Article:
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Response to Ghost in the Machine (Reply #16)

Sat Jan 26, 2013, 10:30 PM

18. Not true. Gun shops and manufacturers market these guns as tactical and strategic weapons.

That kind of crap appeals to gun culture's baser instincts. In my opinion, that's enough to ban them.

Society can define "assault" weapons however it likes, and semi-autos are fully capable of a Sandy Hook, Auroa, or a milita's reign of terror.

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Response to Hoyt (Reply #18)

Mon Jan 28, 2013, 11:03 AM

20. And again I say: You're entitled to your own opinion, but not your own FACTS...

Words have meanings, definitions, etc...

Assault *Rifles*, Class 3 weapons capable of firing fully automatic (machine guns), have been banned and regulated since the 1930s. To own one, you need to have a Federal Firearms License, go through extensive F.B.I. background checks, fill out a ton of paperwork, get permission from either the towns Chief of Police, the County Sheriff or a Judge and pay a $200 application fee. That's just to *own* one! Selling/transferring it is another story, but basically has the same requirements.

Gun shops and manufacturers market these guns as tactical and strategic weapons.
That kind of crap appeals to gun culture's baser instincts. In my opinion, that's enough to ban them.


See my title to this reply about 'opinions'. *Opinions* do not, and never will, trump *facts*. Period.

Society can define "assault" weapons however it likes


I can agree with that, since the term "assault weapon" is a made up term, used to cloud and confuse the uninformed and the knee-jerkers. It's a "trigger" word. But guess what, Hoyt? *ANY* object, besides your fists, used to harm another human being is an "assault weapon" since you turned that inanimate object into a 'weapon' to assault someone else.

Take a baseball bat, for instance. I can use it all day long to hit balls with and never have a problem, right? Now, the minute I decide to use that same bat to hit you in the mouth, or over the head with, I can be charged with "assault with a deadly weapon", thereby turning that baseball bat into an 'assault weapon'. The same goes for a golf club, a hockey stick, a bowling ball, an iron skillet or hell, even my walking cane, for that matter! Hell, if I try to run you down with my vehicle it's the same thing... "assault with a deadly weapon". In ANY of the examples, I could also be charged with attempted murder. So yes, "Society can define "assault" weapons however it likes".

and semi-autos are fully capable of a Sandy Hook, Auroa, or a milita's reign of terror.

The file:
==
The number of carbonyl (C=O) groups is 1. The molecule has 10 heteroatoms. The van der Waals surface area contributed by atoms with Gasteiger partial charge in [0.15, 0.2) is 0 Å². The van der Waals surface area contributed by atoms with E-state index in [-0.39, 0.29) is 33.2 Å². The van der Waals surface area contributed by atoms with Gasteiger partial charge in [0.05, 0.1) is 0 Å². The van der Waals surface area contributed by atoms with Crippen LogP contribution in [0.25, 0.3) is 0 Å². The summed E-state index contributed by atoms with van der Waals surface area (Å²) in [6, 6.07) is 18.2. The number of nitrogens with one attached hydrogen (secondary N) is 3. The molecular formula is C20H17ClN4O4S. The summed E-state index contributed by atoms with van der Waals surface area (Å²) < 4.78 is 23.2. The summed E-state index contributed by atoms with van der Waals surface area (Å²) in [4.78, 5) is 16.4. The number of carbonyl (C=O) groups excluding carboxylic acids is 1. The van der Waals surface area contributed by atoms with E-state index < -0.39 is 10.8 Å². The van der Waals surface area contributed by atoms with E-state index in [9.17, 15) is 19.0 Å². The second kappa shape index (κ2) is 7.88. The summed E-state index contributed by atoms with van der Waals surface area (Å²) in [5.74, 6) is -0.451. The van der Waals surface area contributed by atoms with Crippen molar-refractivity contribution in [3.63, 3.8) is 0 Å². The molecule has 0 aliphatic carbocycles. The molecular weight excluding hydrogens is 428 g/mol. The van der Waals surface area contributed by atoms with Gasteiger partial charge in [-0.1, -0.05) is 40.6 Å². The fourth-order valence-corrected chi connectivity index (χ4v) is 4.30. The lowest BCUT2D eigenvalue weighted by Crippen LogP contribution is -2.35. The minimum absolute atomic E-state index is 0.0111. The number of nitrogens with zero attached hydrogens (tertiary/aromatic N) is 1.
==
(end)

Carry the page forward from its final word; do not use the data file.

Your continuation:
This is true, but it still doesn't make them assault *rifles* (fully automatic), and, as someone on here so eloquently put it, those "black scarey looking parts" have NO EFFECT on how those semi-autos *FUNCTION*. Here's a quick example for you:

This is a basic Ruger 10/22, a .22 caliber semi-auto carbine. It has a 10 round detachable clip and costs less than $350.00



http://www.ruger.com/products/1022Compact/models.html

Then, for another $140, you can get the ArchAngel conversion kit:

http://www.promagindustries.com/product-p/aa556r.htm

All you are doing is changing stocks. It does not turn it into an automatic or make any difference in functioning...

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Response to Ghost in the Machine (Reply #20)

Mon Jan 28, 2013, 11:36 AM

34. you are doing a disservice to your 'cause'

from some gun nut's site-
The round is nice, and I like the lack of recoil compared to 7.62 mm or other .30 variants, but my AR’s sweet 5.56 mm round with its high capacity magazine makes it my weapon of choice for personal defense, or one of my several handguns with high capacity magazines if they are what I happen to be carrying or holding at the time.

Leaving aside Hamilton’s argument in Federalist No. 28 (which would only serve to strengthen my point), it is unwise to argue that the stipulations of the assault weapons ban are merely cosmetic or incidental. Any weapon that has a detachable magazine that contains more than ten rounds is considered to be an assault weapon, and this includes handguns.

like this pulitzer prize winning idiot-
Playwright David Mamet defended private gun ownership this week, stating in an article published in Newsweek that he ardently supports citizens' rights to keep and bear arms.

"The individual is not only best qualified to provide his own personal defense, he is the only one qualified to do so: and his right to do so is guaranteed by the Constitution," Mamet writes.

The Pulitzer Prize-winning author went on to contest President Obama's position on gun control, calling the "so-called" assault weapons ban a "hoax" and a "political appeal to the ignorant."

Today, Michael Tomasky takes on Mamet's "bizarre rant" in The Daily Beast. The columnist writes, "Almost every 'fact' is wrung through an ideological thresher and pulverized," and laments near the end that Mamet is "another rich white man yelping about his taxes..." (Newsweek; The Daily Beast's response)
http://www.huffingtonpost.com/2013/01/28/david-mamet-on-gun-control-newsweek-daily-beast_n_2566183.html?utm_hp_ref=arts